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Reports: Research into black rhinos' high male birth levels may save species

Reports: Research into black rhinos' high male birth levels may save species

New Zealand-led research that could save a rare threatened rhino from extinction may also give hope to other endangered animal species world wide, local media reported Friday.
Conservation biologist Wayne Linklater, of New Zealand's Victoria University, is heading an international project testing a theory that high sugar levels in female black rhinos are the reason disproportionate numbers of male rhinos are born.
The theory has been borne out by Linklater's research into New Zealand's Kaimanawa wild horses, and he told the "New Zealand Herald" newspaper Friday it could apply to other species.
Many captive animal species could be extinct in 10 to 15 years unless the sex imbalance can be fixed.
Linklater said extreme male-biased births in captivity are common in many species, from rhinos to zebras, gorillas and giraffes.
Some 71 per cent of black rhinos born in captivity are male, and research suggests more males are also born after black rhinos are transferred to new game reserves, he said.
Linklater said glucose levels seemed to increase in rhinos moved to zoos and game reserves.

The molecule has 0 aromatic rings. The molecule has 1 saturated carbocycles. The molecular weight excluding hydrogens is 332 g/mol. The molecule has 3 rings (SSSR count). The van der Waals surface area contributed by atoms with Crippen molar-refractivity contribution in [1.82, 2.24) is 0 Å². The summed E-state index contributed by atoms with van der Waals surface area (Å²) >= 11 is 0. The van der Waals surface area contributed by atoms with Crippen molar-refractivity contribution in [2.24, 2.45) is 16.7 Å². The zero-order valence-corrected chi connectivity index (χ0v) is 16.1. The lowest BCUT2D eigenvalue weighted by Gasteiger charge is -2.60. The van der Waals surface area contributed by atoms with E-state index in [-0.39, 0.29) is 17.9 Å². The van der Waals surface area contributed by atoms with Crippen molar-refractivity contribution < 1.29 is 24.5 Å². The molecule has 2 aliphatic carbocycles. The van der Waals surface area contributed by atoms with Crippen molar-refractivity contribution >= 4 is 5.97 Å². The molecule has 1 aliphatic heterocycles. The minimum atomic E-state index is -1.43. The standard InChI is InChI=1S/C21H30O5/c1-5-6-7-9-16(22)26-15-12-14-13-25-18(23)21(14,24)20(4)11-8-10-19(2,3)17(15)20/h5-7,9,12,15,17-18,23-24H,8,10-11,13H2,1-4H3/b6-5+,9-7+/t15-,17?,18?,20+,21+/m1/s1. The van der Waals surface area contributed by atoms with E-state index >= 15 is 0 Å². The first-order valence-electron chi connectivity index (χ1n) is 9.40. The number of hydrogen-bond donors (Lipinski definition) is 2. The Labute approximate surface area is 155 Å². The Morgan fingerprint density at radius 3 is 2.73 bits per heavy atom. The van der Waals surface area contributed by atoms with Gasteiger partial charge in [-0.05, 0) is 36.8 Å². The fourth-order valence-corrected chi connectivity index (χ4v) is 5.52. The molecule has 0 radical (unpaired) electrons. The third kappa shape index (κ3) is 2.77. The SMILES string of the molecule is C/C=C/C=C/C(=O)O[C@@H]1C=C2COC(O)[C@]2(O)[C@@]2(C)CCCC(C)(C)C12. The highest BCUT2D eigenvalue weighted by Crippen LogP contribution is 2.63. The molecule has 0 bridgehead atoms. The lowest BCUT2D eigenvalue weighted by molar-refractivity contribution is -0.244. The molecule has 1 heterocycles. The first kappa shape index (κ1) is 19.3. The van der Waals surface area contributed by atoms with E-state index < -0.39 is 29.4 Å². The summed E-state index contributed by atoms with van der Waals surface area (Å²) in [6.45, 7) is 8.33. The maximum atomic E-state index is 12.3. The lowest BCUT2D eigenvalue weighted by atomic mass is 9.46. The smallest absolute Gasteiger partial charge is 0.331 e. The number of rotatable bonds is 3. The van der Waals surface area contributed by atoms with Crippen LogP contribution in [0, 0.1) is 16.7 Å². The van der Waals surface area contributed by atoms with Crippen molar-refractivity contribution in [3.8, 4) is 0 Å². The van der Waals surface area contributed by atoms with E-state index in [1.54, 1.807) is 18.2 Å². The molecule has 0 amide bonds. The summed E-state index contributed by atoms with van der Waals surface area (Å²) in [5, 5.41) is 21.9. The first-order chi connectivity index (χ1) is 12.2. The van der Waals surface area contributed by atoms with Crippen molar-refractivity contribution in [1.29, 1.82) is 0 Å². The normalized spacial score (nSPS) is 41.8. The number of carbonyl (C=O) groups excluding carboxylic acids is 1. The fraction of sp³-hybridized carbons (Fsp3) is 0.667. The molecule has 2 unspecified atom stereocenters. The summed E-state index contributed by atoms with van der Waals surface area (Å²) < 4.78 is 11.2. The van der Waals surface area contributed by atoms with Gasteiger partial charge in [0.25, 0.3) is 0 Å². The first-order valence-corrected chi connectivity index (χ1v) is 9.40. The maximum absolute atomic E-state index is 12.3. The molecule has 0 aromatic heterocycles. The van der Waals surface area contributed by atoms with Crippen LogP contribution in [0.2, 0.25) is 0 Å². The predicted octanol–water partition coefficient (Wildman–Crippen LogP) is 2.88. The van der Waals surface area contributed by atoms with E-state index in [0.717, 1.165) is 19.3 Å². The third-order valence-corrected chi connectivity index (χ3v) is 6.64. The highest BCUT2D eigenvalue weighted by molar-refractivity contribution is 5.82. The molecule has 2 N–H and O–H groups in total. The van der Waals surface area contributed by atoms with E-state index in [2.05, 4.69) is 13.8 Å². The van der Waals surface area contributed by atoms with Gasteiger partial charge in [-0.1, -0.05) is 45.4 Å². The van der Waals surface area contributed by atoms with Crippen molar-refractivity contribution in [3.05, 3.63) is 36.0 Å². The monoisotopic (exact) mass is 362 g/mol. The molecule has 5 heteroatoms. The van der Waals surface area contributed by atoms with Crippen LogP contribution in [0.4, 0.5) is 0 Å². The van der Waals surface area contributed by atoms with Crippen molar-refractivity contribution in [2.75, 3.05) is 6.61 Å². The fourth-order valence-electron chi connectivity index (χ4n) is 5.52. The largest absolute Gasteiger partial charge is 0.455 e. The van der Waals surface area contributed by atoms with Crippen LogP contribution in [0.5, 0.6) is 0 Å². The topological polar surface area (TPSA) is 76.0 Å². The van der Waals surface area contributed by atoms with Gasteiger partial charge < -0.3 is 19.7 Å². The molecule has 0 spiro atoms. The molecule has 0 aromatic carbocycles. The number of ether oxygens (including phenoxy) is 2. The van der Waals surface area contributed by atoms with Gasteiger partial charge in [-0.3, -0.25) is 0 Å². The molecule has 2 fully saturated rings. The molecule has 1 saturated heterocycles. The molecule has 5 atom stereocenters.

"Glucose levels in the pregnant mothers are raised if they are stressed, fed a sugar-rich diet, and obese. This has fatal consequences, particularly for female embryos," he noted.
"It is not that more male calves are being conceived, but rather that fewer female embryos survive to be born," he added.
The rhino study was sparked by his research into Kaimanawa wild horses, which found the sex of foals was strongly related to the mother's condition at conception.
"A mother in good condition will tend to have male foals, whereas the reverse is true for mothers in poor condition," Linklater said.
"Basically it's because a son, if it's a good son, will leave many more grandchildren than a daughter. But if a mother is in poor condition ... the son is likely to fail in breeding," he said.
Scientific reviews had also suggested that glucose tends to kill female embryos, Linklater said.
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Updated : 2021-07-26 13:41 GMT+08:00